Caching can also occur irregardless of the MSR value if LLA determines that a member cannot be cached in VLF but would otherwise be eligible for caching in the Hiperspace. In this case, LLA will tell the Hiperspace to cache the member regardless of the must cache flag status, assuming the Hiperspace is enabled and has sufficient space.

Which members get cached?
It is not entirely accurate to ask which members get cached in Hiperspace. In Hiperspace it is member pages that get cached when accessed/created. In order to better understand this concept, consider the Hiperspace process. When the DFSMSdfp buffer manager processes requests to read a PDSE member page that is eligible for caching, it first checks the Hiperspace to see whether it has the page. If the page is not found, the buffer manager retrieves the page from the disk and copies it into the Hiperspace after reading it into the user's work area. Conversely, when the buffer manager writes a PDSE member page that is eligible for caching, it copies it into the Hiperspace as it writes it. Because of these operations, the Hiperspace is always a current copy, and any updates to it are made simultaneously to the copy on disk. It is important to note that when the Hiperspace becomes full, new member pages will not be cached until unreferenced or invalidated pages are removed.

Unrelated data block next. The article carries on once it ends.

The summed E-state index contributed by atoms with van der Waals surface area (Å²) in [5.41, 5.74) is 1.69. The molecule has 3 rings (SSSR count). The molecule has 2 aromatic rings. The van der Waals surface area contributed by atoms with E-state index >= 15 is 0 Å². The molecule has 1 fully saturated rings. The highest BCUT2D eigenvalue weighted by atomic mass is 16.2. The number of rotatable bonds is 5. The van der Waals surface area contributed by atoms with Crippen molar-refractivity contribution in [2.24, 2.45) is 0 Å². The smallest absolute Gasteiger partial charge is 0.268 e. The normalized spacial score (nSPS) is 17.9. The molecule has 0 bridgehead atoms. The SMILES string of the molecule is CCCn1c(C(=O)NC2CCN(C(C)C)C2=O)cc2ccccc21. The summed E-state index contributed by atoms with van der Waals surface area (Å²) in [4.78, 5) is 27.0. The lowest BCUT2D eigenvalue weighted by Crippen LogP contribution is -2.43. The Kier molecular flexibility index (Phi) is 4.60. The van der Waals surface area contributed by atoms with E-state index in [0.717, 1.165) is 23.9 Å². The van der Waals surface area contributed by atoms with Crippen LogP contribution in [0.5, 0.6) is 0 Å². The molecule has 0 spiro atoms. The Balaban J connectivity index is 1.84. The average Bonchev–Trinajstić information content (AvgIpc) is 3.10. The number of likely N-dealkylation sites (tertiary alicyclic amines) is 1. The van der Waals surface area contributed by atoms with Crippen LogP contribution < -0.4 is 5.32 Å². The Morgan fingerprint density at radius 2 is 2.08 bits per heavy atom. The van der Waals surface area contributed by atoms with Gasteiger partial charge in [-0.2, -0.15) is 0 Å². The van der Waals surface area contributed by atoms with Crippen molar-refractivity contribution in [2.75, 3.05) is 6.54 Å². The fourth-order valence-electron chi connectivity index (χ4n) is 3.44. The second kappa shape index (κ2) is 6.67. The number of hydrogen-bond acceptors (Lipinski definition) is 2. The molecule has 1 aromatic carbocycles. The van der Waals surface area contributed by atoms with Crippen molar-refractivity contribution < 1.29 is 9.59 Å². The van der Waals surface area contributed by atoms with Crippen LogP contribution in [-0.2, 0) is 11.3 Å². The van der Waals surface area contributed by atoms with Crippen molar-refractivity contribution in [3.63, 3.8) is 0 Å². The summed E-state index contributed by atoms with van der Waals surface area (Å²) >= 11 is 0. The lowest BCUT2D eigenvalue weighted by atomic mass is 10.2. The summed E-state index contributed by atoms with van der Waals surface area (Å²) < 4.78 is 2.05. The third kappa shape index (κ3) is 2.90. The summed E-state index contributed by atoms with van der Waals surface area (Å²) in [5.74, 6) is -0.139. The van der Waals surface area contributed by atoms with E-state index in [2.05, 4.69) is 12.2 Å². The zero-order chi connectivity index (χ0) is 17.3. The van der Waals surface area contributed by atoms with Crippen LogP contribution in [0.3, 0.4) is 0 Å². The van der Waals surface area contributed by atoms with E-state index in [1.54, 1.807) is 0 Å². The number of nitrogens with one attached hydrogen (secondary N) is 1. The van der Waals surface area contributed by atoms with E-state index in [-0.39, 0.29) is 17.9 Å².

When does the Hiperspace remove members?
The buffer manager utilizes the LRU to remove the oldest pages from the Hiperspace. When a member has not been used within the LRU Time-Cycles, the member page is purged from the cache. Cached pages can also be purged if all connections to a PDSE are closed. When more than one program has a PDSE open for input, they can share the member pages from the Hiperspace. When the last program closes the data set, all of the pages are purged form the Hiperspace. This behavior can be overwritten by using the IGDSMSxx PARMLIB member PDSE(1)_BUFFER_BEYOND_CLOSE, which will retain the cached member pages of the dataset until they complete their LRU Time-Cycles. This is useful for PDSEs which are frequently opened and closed.

Hiperspace caching IGDSMSxx parameters
In order to enable Hiperspace Caching, there are a few IGDSMSxx PARMLIB parameters which must be set alongside the MSR. First of which is the PDSE_HSP_SIZE (PDSE1_HSP_SIZE).


    PDSE_HSP_SIZE = x
    PDSE1_HSP_SIZE = x